The fish behavior study is of the same nature as the Pruitt studies involving social spiders. Someone has to watch the spiders under the varied conditions, make decisions about perceived differences in behavior, record differences in behavior, in some cases time behavioral responses to stimuli. The results of these types of studies are in some cases entirely subjective — thus, in the OA replication, we see the care and effort to video the behaviors so that others would be able to make their own subjective evaluations.
The trouble for Pruitt came about when one of his co-authors was alerted to possible problems with data in a paper she wrote with Pruitt in 2013 (published in the Proceedings of the Royal Society B in January 2014) titled “Evidence of social niche construction: persistent and repeated social interactions generate stronger personalities in a social spider“.
That co-author is Dr. Kate Laskowski, who now runs her own lab at the University of California at Davis
San Diego. She was, at the time the paper was written, a PhD candidate. I’ll let you read her story — it is inspiring to me — as she tells it in a blog post titled “What to do when you don’t trust your data anymore”. Read the whole thing, it might restore your faith in science and scientists.
Here’s her introduction:
“Science is built on trust. Trust that your experiments will work. Trust in your collaborators to pull their weight. But most importantly, trust that the data we so painstakingly collect are accurate and as representative of the real world as they can be.”
“And so when I realized that I could no longer trust the data that I had reported in some of my papers, I did what I think is the only correct course of action. I retracted them.”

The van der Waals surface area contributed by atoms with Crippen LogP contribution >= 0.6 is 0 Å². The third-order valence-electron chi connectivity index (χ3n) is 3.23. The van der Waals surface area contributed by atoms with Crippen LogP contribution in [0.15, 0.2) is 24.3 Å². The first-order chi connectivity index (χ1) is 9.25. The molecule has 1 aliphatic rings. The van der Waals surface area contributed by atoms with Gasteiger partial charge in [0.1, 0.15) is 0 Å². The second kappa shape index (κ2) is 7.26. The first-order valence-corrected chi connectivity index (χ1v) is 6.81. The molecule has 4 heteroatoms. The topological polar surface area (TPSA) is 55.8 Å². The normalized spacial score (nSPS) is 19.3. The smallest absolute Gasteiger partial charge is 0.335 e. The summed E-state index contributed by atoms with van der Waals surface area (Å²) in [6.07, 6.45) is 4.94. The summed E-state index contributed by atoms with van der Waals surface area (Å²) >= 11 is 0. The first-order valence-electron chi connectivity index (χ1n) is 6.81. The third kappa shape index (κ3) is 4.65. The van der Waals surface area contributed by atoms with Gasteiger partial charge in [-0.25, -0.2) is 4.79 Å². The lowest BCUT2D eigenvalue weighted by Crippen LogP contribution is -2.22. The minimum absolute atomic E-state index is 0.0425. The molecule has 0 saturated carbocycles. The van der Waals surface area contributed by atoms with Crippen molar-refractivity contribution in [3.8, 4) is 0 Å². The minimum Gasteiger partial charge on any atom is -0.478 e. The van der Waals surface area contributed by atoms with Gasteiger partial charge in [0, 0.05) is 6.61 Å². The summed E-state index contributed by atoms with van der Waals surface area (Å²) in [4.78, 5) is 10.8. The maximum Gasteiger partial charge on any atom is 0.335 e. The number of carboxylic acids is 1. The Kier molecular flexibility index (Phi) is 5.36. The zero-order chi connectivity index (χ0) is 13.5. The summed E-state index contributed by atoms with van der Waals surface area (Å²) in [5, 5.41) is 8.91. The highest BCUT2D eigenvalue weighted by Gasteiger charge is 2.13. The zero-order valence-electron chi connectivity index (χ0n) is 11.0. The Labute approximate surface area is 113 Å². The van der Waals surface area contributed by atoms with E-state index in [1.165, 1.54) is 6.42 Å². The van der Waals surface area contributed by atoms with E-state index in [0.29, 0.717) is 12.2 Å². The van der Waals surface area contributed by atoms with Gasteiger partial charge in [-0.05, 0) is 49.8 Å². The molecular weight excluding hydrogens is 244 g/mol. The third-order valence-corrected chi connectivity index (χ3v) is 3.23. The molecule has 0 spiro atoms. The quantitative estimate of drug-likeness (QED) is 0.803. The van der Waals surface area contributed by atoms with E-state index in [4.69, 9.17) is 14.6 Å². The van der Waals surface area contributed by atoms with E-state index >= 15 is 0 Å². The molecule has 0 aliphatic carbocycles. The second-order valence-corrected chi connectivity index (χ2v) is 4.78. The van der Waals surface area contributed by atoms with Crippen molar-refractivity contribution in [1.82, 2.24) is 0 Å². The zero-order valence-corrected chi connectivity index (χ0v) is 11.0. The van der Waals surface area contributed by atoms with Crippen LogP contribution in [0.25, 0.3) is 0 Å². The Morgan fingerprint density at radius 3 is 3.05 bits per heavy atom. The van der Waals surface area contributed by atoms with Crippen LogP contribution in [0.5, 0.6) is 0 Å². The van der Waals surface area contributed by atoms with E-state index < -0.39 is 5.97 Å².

“Retractions are seen as a comparatively rare event in science, and this is no different for my particular field (evolutionary and behavioral ecology), so I know that there is probably some interest in understanding the story behind it. This is my attempt to explain how and why I came to the conclusion that these papers needed to be removed from the scientific record.”
How did this happen? The short story is that as a result of meeting and talking with Jonathan Pruitt at a conference in Europe, Pruitt sent Laskowski “a datafile containing the behavioral data he collected on the colonies of spiders testing the social niche hypothesis.” Laskowski relates how the data looked good and that there was clear inference in the data that was “strong support for the social niche hypothesis”. With such clear data, she easily wrote a paper.
“The paper was published in Proceedings of the Royal Society B (Laskowski & Pruitt 2014). This then led to a follow-up study published in The American Naturalist showing how these social niches actually conferred benefits on the colonies that had them (Laskowski, Montiglio & Pruitt 2016). As a now newly minted PhD, I felt like I had successfully established a productive collaboration completely of my own volition. I was very proud.”
The situation was a dream come true for a young researcher — and her subsequent excellent work brought her to UCSD where she established her own lab. Then….
“Flash forward now to late 2019. I received an email from a colleague who had some questions about the publicly available data in the 2016 paper published in Am Nat. In this paper we had measured boldness 5 times prior to putting the spiders in their familiarity treatment and then 5 times after the treatment.
The colleague noticed that there were duplicate values in these boldness measures. I already knew that the observations were stopped at ten minutes, so lots of 600 values were expected (the max latency). However, the colleague was pointing out a different pattern – these latencies were measured to the hundredth of a second (e.g. 100.11) and many exact duplicate values down to two decimal places existed. How exactly could multiple spiders do the exact same thing at the exact same time?”